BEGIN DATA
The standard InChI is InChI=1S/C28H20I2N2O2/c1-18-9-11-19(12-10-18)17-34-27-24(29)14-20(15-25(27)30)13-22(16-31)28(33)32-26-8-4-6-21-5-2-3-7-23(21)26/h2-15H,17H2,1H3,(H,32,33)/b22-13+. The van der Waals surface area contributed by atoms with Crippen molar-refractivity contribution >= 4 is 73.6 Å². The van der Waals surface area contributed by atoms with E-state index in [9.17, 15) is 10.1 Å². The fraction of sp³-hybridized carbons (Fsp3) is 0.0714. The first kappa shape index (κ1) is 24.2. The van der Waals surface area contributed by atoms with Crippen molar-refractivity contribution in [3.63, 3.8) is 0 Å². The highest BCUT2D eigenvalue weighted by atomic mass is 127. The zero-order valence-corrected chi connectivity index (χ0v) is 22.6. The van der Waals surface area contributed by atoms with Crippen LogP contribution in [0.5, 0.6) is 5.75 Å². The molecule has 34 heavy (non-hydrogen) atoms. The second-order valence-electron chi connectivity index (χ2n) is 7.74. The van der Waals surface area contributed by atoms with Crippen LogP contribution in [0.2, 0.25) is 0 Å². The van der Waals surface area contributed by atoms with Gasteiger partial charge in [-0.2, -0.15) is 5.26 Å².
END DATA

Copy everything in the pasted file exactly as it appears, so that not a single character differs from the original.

The standard InChI is InChI=1S/C28H20I2N2O2/c1-18-9-11-19(12-10-18)17-34-27-24(29)14-20(15-25(27)30)13-22(16-31)28(33)32-26-8-4-6-21-5-2-3-7-23(21)26/h2-15H,17H2,1H3,(H,32,33)/b22-13+. The van der Waals surface area contributed by atoms with Crippen molar-refractivity contribution >= 4 is 73.6 Å². The van der Waals surface area contributed by atoms with E-state index in [9.17, 15) is 10.1 Å². The fraction of sp³-hybridized carbons (Fsp3) is 0.0714. The first kappa shape index (κ1) is 24.2. The van der Waals surface area contributed by atoms with Crippen molar-refractivity contribution in [3.63, 3.8) is 0 Å². The highest BCUT2D eigenvalue weighted by atomic mass is 127. The zero-order valence-corrected chi connectivity index (χ0v) is 22.6. The van der Waals surface area contributed by atoms with Crippen LogP contribution in [0.5, 0.6) is 5.75 Å². The molecule has 34 heavy (non-hydrogen) atoms. The second-order valence-electron chi connectivity index (χ2n) is 7.74. The van der Waals surface area contributed by atoms with Crippen LogP contribution in [0.2, 0.25) is 0 Å². The van der Waals surface area contributed by atoms with Gasteiger partial charge in [-0.2, -0.15) is 5.26 Å².